"Are you retarded?" James demanded of his friend in a hushed tone, his gaze irritated. "You must be. How do I know more about apologizing to your sister than you do? Because you are bungling it up big time, cuz." I frowned at this nickname. Were James and Blond boy cousins?

"You're an idiot." Vicky had stopped struggling long enough to just glared scathingly at Blond boy, who I was fairly sure was Louis. "Legitimately, I'm not sure how I'm supposed to deal with having a brother this stupid."

"By not killing him." Louis offered helpfully. "By forgiving some mistakes so you would win sister of the year award." He tried frantically, and Victoire's gaze softened infitesimally before she pulled away from Teddy and stormed between him and Wes. That girl sure did a lot of storming out of places.

"You ready not to kill them yet?" Wes asked me, his tone mocking, and I turned to him, my eyes blazing. He raised his eyebrows, and I glanced at his wand. He could probably out-jinx me any day of the week. It so wasn't worth the effort to try to duel him. I nodded heavily, hanging my head in defeat. I so hated to lose.

"James, Louis, apologize for..." Teddy looked hopelessly confused. "Using her as a human shield?" Wes frowned at the boys, but said nothing, instead glancing at me, plainly pissed off he had to get off his ass to stop me from beating someone up.

"If I have to come over here again, I'm owling Mom." He said flatly, before slinking off, and I rolled my eyes. I was not scared of my mother, or my brother. Mom just had classic guilty-parent syndrome, a symptom of playing favorites with my easy-to-manage older brother instead of moody me. She wouldn't get angry. Dad would though—and I hoped that Wes wouldn't catch on to that.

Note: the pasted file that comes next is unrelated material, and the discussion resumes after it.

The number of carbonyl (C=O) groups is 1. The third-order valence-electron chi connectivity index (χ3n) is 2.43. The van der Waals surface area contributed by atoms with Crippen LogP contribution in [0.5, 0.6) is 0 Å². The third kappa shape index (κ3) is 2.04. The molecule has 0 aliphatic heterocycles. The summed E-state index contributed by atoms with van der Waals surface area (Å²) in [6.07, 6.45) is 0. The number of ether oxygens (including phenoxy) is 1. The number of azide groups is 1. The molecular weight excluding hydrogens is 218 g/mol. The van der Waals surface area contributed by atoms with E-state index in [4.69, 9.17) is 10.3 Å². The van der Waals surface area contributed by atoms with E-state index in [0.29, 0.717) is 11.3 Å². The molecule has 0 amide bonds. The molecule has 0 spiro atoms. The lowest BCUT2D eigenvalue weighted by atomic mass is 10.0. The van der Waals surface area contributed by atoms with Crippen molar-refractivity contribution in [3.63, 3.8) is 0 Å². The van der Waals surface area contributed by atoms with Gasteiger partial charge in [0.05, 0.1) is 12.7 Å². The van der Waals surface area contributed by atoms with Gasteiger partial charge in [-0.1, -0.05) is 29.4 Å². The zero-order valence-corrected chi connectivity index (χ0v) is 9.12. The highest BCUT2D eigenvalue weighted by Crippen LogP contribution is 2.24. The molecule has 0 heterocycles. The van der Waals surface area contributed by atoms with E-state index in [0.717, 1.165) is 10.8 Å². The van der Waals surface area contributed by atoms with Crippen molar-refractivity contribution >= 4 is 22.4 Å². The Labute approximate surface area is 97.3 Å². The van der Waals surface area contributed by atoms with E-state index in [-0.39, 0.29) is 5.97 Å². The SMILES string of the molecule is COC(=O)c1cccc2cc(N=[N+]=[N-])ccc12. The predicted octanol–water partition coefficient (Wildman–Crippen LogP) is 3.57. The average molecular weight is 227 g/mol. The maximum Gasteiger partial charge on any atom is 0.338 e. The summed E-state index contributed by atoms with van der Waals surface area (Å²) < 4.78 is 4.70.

"Whatever, Louis is the one who did that and he already apologized." James said in annoyance. "And she's now punched us both hard enough to bruise, so I'm not apologizing for the kidnapping thing." Teddy blinked at James before nodding and glancing at me.

"Don't beat them too badly, please. I'd hate to have to tell Ginny her kid was beaten to a pulp by Wes's little sister." He said flatly, and I glared at him.

"I have a name." I said grumpily.

"You do. And it's very, very silly, so I'm not going to say it at the risk of laughing and making my threat sound less threatening." Teddy acknowledged, and I glared at him icily. "Fine, Serafina Finnigan," James snickered behind me, "please don't beat up my various relations-to-be at the risk of me having to tell Ginny Potter that her children were beaten up." Teddy said formally, and I rolled my eyes, a smile climbing onto my face.

"No promises." I informed him, and he sighed heavily, gently pushing me back inside the compartment and closing the doors. I turned to the boys, glaring, before I stalked past James and resumed my seat beside him, picking up my book. I read about a sentence before realizing that neither boy had any intention of leaving, as far as I could tell. "Can you guys leave now?" I asked pleadingly, setting my gaze on Louis, who seemed to be the far more civil of the two. He'd at least tried to apologize.

"Well, you see, we never quite got around to getting ourselves a compartment." Louis said slowly, looking at me just as beseechingly. "And now each one's filled with annoying people." I smirked.